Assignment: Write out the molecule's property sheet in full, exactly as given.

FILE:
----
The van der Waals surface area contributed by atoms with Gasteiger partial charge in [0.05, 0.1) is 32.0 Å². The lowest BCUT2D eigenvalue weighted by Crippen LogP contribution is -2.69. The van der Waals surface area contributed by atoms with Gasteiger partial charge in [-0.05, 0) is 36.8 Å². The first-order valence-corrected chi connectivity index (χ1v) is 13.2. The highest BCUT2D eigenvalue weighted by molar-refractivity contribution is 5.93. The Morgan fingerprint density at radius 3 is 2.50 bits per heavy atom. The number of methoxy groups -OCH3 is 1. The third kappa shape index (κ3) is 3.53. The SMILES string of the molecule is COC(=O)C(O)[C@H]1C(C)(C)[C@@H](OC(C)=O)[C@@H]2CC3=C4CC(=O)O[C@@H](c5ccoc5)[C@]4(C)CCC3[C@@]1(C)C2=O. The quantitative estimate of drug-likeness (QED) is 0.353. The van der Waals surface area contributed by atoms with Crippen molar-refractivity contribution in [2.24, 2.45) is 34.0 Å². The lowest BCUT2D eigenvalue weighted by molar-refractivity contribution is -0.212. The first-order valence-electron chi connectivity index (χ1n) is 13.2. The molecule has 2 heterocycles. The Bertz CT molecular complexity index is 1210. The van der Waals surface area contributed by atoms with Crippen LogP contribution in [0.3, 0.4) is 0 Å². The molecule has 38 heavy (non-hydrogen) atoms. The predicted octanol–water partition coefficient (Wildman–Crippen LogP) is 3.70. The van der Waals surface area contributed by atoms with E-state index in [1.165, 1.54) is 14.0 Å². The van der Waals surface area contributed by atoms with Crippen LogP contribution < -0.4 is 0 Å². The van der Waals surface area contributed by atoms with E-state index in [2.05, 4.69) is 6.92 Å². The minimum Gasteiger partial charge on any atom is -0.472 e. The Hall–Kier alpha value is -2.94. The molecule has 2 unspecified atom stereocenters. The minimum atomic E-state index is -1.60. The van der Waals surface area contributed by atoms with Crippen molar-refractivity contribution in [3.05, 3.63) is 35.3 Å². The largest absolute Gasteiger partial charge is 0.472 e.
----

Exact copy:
The van der Waals surface area contributed by atoms with Gasteiger partial charge in [0.05, 0.1) is 32.0 Å². The lowest BCUT2D eigenvalue weighted by Crippen LogP contribution is -2.69. The van der Waals surface area contributed by atoms with Gasteiger partial charge in [-0.05, 0) is 36.8 Å². The first-order valence-corrected chi connectivity index (χ1v) is 13.2. The highest BCUT2D eigenvalue weighted by molar-refractivity contribution is 5.93. The Morgan fingerprint density at radius 3 is 2.50 bits per heavy atom. The number of methoxy groups -OCH3 is 1. The third kappa shape index (κ3) is 3.53. The SMILES string of the molecule is COC(=O)C(O)[C@H]1C(C)(C)[C@@H](OC(C)=O)[C@@H]2CC3=C4CC(=O)O[C@@H](c5ccoc5)[C@]4(C)CCC3[C@@]1(C)C2=O. The quantitative estimate of drug-likeness (QED) is 0.353. The van der Waals surface area contributed by atoms with Crippen molar-refractivity contribution in [2.24, 2.45) is 34.0 Å². The lowest BCUT2D eigenvalue weighted by molar-refractivity contribution is -0.212. The first-order valence-electron chi connectivity index (χ1n) is 13.2. The molecule has 2 heterocycles. The Bertz CT molecular complexity index is 1210. The van der Waals surface area contributed by atoms with Crippen LogP contribution in [0.3, 0.4) is 0 Å². The molecule has 38 heavy (non-hydrogen) atoms. The predicted octanol–water partition coefficient (Wildman–Crippen LogP) is 3.70. The van der Waals surface area contributed by atoms with E-state index in [1.165, 1.54) is 14.0 Å². The van der Waals surface area contributed by atoms with Crippen LogP contribution < -0.4 is 0 Å². The van der Waals surface area contributed by atoms with E-state index in [2.05, 4.69) is 6.92 Å². The minimum Gasteiger partial charge on any atom is -0.472 e. The Hall–Kier alpha value is -2.94. The molecule has 2 unspecified atom stereocenters. The minimum atomic E-state index is -1.60. The van der Waals surface area contributed by atoms with Crippen molar-refractivity contribution in [3.05, 3.63) is 35.3 Å². The largest absolute Gasteiger partial charge is 0.472 e.